In recent months, we’ve seen a historic wave of Black Lives Matter protests for racial justice – examining racism in the criminal justice system and every other aspect of society, from education to healthcare to housing. A number of business leaders in the United States, Canada and around the world have acknowledged growing public anger over systemic racism and have issued landmark statements pledging to change. We welcome these statements — and also recognize how important it is for these words to be supported by action.

Take, for example, Prem Watsa. Watsa is the CEO and Chairman of Fairfax Financial and is often referred to as “Canada’s Warren Buffett”. Earlier this month he joined as co-chair the “Canadian Council of Business Leaders Against Systemic Anti-Black Racism” and released a statement that: “[t]he time of passing the buck is over. As business leaders in Canada, we have a responsibility to not only recognize that systemic anti-Black racism exists in this country, but to take meaningful action to end it.

On Monday, Watsa spoke at the BlackNorth Initiative Summit where he and other Canadian business leaders pledged to take substantive action to end systemic anti-Black racism. Watsa’s leadership on this issue is significant and should be celebrated. It also calls into question the business practices of Fairfax Financial, which is by far the largest insurer in the for-profit surety industry in the United States.

The ACLU and Color Of Change called on Watsa to immediately exit the predatory bail insurance industry in the United States, which disproportionately impacts communities of color, prolonging the incarceration of those who cannot afford the surety and trapping others in cycles of debt.

Every day, hundreds of thousands of people are trapped behind bars in the United States – innocent in the eyes of the law, but incarcerated because they cannot post bail. There is no way to end mass incarceration in the United States without ending this current system of wealth-based pretrial detention.

The United States is one of only two countries in the world where a for-profit bond system allows private companies to be the arbiter of freedom, basing decisions on who to release and who to detain on the ability to pay. It criminalizes poverty and reminds us that our “justice” system is more often designed for profit. A 2017 report unmasked a small group of insurance companies — of which Fairfax Financial is by far the largest — who are hiding behind the thousands of storefront bonding agencies, taking a cut of each bond.

But the tide is turning. The recent divestment of three of the four largest companies supporting the for-profit surety industry – effort capitalTokio Marine and Randall & Quilter — suggest that corporations are beginning to realize that it is financially and politically unsustainable to stake their profits on the exploitation of people by the criminal justice system.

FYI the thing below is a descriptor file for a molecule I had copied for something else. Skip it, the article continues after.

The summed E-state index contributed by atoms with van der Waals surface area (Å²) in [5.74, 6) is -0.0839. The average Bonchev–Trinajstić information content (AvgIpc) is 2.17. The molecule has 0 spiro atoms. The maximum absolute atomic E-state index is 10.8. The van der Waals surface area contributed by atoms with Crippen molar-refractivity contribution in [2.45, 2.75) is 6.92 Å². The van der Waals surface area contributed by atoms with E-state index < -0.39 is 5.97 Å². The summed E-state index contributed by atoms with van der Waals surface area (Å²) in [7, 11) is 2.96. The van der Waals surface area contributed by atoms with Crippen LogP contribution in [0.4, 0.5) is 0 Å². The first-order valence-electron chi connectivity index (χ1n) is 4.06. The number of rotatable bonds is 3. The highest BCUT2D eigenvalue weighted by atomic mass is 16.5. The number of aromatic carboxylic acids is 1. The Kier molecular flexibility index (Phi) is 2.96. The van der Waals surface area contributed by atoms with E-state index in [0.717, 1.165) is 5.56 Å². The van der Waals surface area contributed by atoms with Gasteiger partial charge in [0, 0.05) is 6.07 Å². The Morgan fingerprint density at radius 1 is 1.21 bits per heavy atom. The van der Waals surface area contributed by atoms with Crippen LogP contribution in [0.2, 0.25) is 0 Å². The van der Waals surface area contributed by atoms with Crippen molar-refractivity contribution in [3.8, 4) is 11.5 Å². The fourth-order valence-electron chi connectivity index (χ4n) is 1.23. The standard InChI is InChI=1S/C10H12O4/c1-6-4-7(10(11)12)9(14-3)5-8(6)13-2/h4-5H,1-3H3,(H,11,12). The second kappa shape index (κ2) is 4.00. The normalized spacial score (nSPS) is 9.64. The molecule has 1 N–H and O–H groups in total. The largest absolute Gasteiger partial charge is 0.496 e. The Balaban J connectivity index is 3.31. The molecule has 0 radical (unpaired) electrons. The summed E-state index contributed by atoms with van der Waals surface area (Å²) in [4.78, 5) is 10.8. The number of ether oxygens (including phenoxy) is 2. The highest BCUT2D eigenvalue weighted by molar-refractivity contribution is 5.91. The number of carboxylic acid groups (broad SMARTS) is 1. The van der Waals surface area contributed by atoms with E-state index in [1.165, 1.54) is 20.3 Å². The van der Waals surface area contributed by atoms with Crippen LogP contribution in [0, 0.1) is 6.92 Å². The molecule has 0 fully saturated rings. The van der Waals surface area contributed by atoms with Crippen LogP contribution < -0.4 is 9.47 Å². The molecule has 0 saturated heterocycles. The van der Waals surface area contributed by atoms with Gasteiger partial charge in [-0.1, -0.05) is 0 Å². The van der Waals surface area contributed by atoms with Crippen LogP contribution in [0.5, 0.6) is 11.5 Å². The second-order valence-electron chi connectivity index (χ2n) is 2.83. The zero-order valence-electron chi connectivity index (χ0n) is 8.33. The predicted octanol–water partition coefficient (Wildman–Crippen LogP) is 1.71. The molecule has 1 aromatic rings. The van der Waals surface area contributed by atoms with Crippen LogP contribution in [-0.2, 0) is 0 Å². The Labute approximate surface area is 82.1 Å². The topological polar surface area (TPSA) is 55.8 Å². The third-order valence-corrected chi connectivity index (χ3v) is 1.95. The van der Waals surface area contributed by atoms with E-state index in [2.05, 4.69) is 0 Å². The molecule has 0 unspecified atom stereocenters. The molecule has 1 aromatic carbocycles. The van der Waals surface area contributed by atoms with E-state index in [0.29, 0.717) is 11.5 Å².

Fairfax continues to hold on, expanding its bail presence and fighting reform, even as the industry shrinks and becomes rightfully marginalized. The Canadian insurance conglomerate has become the largest funder in the United States. Not only did he refuse to divest from the predatory industry, but he grew, taking the place of others who made the responsible decision to step down. The Fairfax Financial U.S. branch website has a “Fight Bail Reform” page, and Fairfax has spent hundreds of thousands of dollars fighting bail reform.

It’s companies like Fairfax Financial that keep the surety industry alive in the United States, despite the fact that for-profit surety bonds aren’t even legal in Canada and behavior that mimics it is punished severely. In Canada “Selling bail can get you two years in jail on a charge amounting to bribing a juror” and is considered a obstruction of justice. We call on Fairfax Financial and its founder Prem Watsa to stop participating in this declining pariah of an industry.

The mass exodus from bail by most major financial players comes after the industry has been repeatedly exposed for how it exploits black and brown communities, supports injustice and often relies on extortion, conspiracy and other illegal practices to conduct its business. . It comes after bail advertising was banned on Google and Facebook over the industry’s role in exploiting desperate families. And it comes as states and counties across the United States — with the help of progressive lawmakers, courts and prosecutors — are dramatically reducing or ending the use of bail.

As important as Fairfax is to the US surety industry, surety insurance makes up a tiny fraction – 0.16% – of its overall insurance business. It could be divested easily and quickly. That would put Prem Watsa’s money where his mouth is.

We salute Watsa’s commitment to taking meaningful action to end systemic anti-Black racism. He should start by making sure his company stops its efforts to fight bail reform and exits the predatory bond insurance industry.


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